Deadly Eyes (1982)

Deadly Eyes (1982)

Tonight they will rise from the darkness beneath the city… to feed!

Corn grain contaminated with steroids produces large rats the size of small dogs who begin feeding on the residents of Toronto. Paul, a college basketball coach, teams up with a local health inspector to uncover the source of the mysterious rat attacks. It is a race against time to find the rats nest before the opening of a new subway line unleashes them upon an unsuspecting city.

 

Based upon the novel by James Herbert, Deadly Eyes starts off with a great ten minutes or so which really made me wake up and take note – this film wasn’t going to take any prisoners, not least the infant who is the first one in the film to encounter the giant rats. They wouldn’t get away with that in today’s market! However the problem with Deadly Eyes is that it can’t do anything remotely as interesting as this for the rest of its running time. In fact, the handbrake is slapped on and the film comes to a grinding halt about a third of the way in as the romantic sub-plot is introduced.

The love triangle between Paul, health inspector Elly and one of his students, Trudy, is dull. Paul is hardly a catch yet these women seem to be falling over backwards for him. It’s hardly a love triangle either as Paul does the honourable thing where Trudy is concerned (though I did question his sexuality when he catches her in his bed and tells her to get out!). He is not exactly gushing with love and affection for Elly either and seems to be just going with the flow. I guess its this sub-plot which made Herbert disown the film upon release and proclaim that they had a terrible job of turning his novel into a film!  The rats are put on the back burner, given an odd random attack every ten minutes or so to remind us that they’re growing more deadly as the running time progresses. Then the stories all come together in the final third where Deadly Eyes picks up steam again.

Even though the sight of rats might get some folk screaming for the nearest high ground, they’re hardly life-threatening animals like snakes, sharks or crocodiles. But the prospect of being helpless to prevent yourself being gnawed to death by a whole pack of rats is a grim thought. Deadly Eyes does a great job of making this thought come to life. Whilst it is not overly gory, there’s enough blood to get across the message that these rats are hungry. There’s a decent body count, you don’t have to wait too long between attacks and the fact that it’s so dark really enhances the mood of some of the underground kills. Attacks get more ambitious as the film progresses, with the highlight being an effective set piece inside a cinema in the finale as the rats launch an assault on a group of people watching a Bruce Lee film.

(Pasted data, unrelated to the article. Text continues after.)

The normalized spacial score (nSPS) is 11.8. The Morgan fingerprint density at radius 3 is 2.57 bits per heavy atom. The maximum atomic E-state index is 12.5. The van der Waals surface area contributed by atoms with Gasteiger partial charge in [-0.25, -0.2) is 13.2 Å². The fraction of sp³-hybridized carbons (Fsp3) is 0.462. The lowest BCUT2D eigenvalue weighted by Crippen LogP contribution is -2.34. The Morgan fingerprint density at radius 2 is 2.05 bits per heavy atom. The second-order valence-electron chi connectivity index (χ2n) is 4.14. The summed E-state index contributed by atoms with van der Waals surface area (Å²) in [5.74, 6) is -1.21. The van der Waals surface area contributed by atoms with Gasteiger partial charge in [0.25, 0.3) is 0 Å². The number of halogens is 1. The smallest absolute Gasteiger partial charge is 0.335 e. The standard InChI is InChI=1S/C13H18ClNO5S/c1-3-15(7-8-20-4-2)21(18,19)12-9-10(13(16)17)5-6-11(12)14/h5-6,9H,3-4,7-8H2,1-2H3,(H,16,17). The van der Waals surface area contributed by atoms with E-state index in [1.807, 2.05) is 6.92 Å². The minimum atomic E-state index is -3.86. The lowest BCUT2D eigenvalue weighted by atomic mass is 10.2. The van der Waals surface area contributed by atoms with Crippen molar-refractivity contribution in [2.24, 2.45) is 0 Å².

The giant rats were actually Dachshunds dressed up in rat costumes and guided along by the smell of meat and blood to ensure that they went where they were supposed to go. The effect sounds daft in theory but the film is that dark at times that it’s really hard to see the dogs up close. So the illusion of these being giant rats is maintained throughout. The gorier moments are done with the use of rat puppets which look terrible but do what they are required to do. The fact that the filmmakers went for feasible approaches to solving the dilemma of how to portray giant rats shows just how more practical everyone was back in the 70s and 80s, instead of just putting everything through a computer like today. The cheap effects give the film a nice retro feel to things.

Sam Groom is probably one of the most actors I’ve seen given a leading role in a horror film. As I’ve already said, it’s hard to see why the females in the film are attracted to him. He rarely raises a smile, he has a monotone delivery and he parades around with his hairy chest quite a lot. Lisa Langlois is really pretty as student Trudy but is hardly in the film and is rather inconsequential to the eventual ending. Scatman Crothers, fresh off his appearance in The Shining, is given a large billing despite his glorified cameo role. Listening to him trash-talking the rats in the sewer before having the tables turned made me wish that his role had been expanded as he injects a much-needed dose of life and energy to proceedings before his untimely demise.

 

Deadly Eyes holds up fairly well despite its blatant shortcomings. Maybe it’s the old school “let’s create our monsters using any method possible” approach which helps it connect with the audience in an affectionate way or maybe it’s just the fact that there’s a decent amount of carnage, the rats are well fed and there’s some effective moments down in the sewers. It’s not perfect but a healthy dose of 80s monster movie fun is always a welcome tonic to today’s CGI saturated snooze-fests.

 

 ★★★★★★☆☆☆☆ 

 

 

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